[2] See:

[3] See:

[4] See:   However, in 2013, adolescents and young adults aged 15 to 24 had a suicide rate of 10.9.

[5] See: Ouch! A bunch of these are places I’d like to retire.

[6] John Lankford, University of Alabama, quoted in “The killing contagion,” The Week, 11 September 2015, p. 11.


The Secret History of the Second Amendment I.

In 17th Century England, exponents of “natural rights” held that humans had a “right to life,” so they had a “right to self-defense,” so they had a “right to keep and bear arms.” The English “Bill of Rights” (1689) forced on William and Mary[1] as part of the price for them gaining the throne “restored” this long-standing right after King James II had tried to take it.

No one in colonial British America doubted that the “right to keep and bear arms” was an individual right possessed by all free white men. They recognized that this right could lead to trouble on occasion,[2] but they never questioned it. The American Revolution extended this claim to a right of armed resistance against tyranny, but did not replace it. The prefatory clause in the Second Amendment (1791) about “A well-regulated militia” reflected this blurring of two issues. Post-war rebellions on the frontier[3] led to calls for the creation of a strong army, rather than to a questioning of the individual right to keep and bear arms.

Nineteenth Century America could be a violent place, so efforts to limit weapons arose. The efforts sparked the basic division between those who saw the right to keep and bear arms as an “individual” right and those who saw it as a “collective” right operated through the state militia. Only in the aftermath of the Civil War did this debate reach the Supreme Court of the United States. In 1875 the Supreme Court interpreted the Second Amendment to mean that the federal government could not regulate individual possession of arms, but that state governments were free to do so. The case in question arose out of efforts to disarm freedmen to make them vulnerable to attack by the Ku Klux Klan. The Court upheld this strategy.[4] In 1886, the Supreme Court re-affirmed that the federal government could not regulate arms, but that the states could regulate arms. The case in question arose out of efforts by companies to disarm working men to make them vulnerable to attack by gun-thugs hired by the employers to prevent unionization. The Supreme Court upheld this strategy.[5] There matters rested for 50 years.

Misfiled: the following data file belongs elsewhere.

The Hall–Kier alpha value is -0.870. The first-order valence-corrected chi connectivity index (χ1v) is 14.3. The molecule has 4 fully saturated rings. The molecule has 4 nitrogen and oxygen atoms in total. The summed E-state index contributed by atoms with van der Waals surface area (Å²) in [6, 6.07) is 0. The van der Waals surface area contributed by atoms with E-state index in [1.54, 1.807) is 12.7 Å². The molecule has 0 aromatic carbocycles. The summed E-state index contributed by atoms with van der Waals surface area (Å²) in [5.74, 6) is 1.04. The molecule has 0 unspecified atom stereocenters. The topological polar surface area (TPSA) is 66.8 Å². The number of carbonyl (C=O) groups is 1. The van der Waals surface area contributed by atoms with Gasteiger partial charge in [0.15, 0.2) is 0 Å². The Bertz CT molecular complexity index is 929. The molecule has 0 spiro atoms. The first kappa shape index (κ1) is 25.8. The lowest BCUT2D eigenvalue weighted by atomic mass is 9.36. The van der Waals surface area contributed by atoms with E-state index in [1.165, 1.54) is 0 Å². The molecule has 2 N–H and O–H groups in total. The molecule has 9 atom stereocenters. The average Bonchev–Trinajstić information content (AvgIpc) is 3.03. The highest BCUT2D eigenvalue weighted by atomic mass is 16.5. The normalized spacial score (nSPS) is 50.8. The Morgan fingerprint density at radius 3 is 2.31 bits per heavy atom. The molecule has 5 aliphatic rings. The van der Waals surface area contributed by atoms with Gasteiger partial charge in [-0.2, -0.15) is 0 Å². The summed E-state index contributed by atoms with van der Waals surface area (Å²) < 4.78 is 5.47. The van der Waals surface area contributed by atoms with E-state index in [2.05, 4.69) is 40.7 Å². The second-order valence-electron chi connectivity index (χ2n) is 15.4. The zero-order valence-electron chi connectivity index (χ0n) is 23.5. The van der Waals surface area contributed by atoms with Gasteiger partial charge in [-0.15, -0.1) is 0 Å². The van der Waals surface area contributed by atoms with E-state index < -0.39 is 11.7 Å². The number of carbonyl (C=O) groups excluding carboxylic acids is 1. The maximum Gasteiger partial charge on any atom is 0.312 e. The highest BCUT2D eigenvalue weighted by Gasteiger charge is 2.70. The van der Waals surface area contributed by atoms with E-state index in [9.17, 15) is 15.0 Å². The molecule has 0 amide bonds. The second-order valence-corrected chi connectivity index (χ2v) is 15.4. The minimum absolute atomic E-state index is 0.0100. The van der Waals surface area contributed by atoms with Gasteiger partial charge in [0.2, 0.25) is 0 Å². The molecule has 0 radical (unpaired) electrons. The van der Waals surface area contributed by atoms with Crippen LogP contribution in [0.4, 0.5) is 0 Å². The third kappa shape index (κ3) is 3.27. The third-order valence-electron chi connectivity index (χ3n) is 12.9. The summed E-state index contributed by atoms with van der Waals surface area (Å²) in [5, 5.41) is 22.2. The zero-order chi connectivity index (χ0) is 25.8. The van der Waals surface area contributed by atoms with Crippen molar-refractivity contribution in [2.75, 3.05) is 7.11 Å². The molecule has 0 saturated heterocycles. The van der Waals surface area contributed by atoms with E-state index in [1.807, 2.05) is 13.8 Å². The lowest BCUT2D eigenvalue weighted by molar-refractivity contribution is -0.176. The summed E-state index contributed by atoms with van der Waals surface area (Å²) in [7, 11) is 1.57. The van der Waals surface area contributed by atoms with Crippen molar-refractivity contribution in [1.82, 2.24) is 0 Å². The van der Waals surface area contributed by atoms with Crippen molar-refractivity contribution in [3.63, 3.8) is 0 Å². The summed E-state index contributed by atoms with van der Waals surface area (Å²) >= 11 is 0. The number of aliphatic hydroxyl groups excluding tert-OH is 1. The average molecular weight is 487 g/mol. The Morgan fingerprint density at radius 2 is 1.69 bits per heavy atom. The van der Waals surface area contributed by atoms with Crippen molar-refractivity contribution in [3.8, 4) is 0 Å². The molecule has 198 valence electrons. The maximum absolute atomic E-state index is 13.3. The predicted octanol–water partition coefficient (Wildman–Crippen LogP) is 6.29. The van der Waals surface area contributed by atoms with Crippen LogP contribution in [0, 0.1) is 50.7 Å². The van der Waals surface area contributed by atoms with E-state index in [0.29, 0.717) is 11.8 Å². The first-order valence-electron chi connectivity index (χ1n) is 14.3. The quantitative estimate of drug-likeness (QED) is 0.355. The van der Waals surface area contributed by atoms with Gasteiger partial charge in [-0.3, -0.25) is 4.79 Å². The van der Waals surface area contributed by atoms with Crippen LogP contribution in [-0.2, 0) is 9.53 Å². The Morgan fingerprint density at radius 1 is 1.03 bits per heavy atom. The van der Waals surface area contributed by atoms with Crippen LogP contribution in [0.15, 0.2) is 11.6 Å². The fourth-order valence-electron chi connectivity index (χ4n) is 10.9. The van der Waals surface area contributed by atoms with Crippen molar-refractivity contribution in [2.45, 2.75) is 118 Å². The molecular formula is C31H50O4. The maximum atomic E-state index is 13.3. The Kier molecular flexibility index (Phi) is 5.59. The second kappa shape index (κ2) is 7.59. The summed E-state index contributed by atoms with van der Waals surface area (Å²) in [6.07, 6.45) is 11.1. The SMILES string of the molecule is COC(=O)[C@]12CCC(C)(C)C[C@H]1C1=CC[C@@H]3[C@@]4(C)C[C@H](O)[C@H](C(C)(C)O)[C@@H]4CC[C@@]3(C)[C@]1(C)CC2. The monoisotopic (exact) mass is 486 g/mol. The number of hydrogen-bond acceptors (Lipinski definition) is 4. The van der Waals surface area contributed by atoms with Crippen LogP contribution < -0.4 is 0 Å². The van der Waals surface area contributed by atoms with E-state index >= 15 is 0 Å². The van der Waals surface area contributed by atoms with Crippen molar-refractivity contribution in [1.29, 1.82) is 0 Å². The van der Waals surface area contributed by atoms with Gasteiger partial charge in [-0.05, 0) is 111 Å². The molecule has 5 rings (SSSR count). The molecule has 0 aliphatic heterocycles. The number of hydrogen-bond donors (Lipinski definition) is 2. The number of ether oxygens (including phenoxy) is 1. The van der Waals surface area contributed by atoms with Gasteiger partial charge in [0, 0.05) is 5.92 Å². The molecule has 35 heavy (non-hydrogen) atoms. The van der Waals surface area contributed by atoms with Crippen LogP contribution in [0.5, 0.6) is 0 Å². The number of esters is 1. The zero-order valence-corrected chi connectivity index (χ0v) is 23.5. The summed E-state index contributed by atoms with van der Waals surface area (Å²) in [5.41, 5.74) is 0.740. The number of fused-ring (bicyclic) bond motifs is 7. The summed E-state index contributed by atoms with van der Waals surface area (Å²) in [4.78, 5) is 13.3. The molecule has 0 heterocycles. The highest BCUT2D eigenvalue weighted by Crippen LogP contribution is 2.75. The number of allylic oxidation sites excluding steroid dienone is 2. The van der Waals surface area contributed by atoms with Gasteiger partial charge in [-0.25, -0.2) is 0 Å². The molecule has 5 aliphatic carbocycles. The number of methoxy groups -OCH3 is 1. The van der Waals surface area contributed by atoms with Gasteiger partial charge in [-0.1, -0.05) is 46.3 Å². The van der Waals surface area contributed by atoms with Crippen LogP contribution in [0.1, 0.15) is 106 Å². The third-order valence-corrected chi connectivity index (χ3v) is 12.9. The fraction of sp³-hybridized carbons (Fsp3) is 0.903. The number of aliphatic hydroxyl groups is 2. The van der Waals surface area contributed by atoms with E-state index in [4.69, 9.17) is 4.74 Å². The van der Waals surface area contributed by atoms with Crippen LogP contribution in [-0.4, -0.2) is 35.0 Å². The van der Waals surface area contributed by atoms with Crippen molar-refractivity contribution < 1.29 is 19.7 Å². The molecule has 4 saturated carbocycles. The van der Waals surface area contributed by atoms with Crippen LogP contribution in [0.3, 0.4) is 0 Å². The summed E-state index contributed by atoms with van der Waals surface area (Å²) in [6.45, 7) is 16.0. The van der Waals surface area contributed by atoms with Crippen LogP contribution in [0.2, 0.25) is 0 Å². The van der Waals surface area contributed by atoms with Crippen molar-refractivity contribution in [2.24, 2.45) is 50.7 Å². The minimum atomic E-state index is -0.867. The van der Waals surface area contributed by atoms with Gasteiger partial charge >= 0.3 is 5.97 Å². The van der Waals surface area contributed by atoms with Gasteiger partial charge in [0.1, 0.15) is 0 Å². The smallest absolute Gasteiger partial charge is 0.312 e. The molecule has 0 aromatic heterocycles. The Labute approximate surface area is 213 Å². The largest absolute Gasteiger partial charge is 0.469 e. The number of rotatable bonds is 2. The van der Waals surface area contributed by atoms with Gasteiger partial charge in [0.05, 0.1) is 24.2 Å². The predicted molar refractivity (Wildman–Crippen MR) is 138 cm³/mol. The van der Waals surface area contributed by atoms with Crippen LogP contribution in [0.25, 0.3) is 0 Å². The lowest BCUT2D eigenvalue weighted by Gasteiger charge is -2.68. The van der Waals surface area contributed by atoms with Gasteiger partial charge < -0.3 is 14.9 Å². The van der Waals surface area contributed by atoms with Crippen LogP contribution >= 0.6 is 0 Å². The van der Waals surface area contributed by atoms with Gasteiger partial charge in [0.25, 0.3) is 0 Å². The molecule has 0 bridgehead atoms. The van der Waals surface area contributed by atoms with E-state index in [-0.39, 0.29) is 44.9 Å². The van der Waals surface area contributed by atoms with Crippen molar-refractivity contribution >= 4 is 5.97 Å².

In the late 19th and early 20th Centuries, various local efforts at gun control proliferated.[6] None of these challenged the individual right, but they sought—with uneven effect—to regulate its use. Then came the “Noble Experiment”: Prohibition.[7] Prohibition stimulated violence among black-market liquor dealers.[8] In 1934, in a reaction against the violence, Congress passed the National Firearms Act (NFA). It required the registration and control of private ownership of fully automatic machine guns and sawn-off shotguns. Congress had considered banning hand-guns as well, but decided that was a loser’s game: too many men owned hand-guns for perfectly legitimate purposes.[9] In 1939, the Supreme Court upheld this law.[10] There matters rested for 30 years.

[1] The king and queen, not the highly-regarded university in Virginia attended—ahem–by my god-son.

[2] For example, writs of eviction of frontier squatters often were not served by sheriffs “by reason of a gun.”

[3] Shay’s Rebellion, 1786-1787; the Whiskey Rebellion, 1791.



[6] See: See:

[7] The “war on alcohol” preceded the “war on abortion” before Roe v. Wade, which preceded the “war on drugs.”

[8] See:; see:’s_Day_Massacre

[9] See:

[10] See: In 1968 the Supreme Court found that the law would require self-incrimination if a convicted felon failed to register a weapon he was not allowed to own. Sigh. It was the Sixties. See: “Dirty Harry” (dir. Don Siegel, 1971),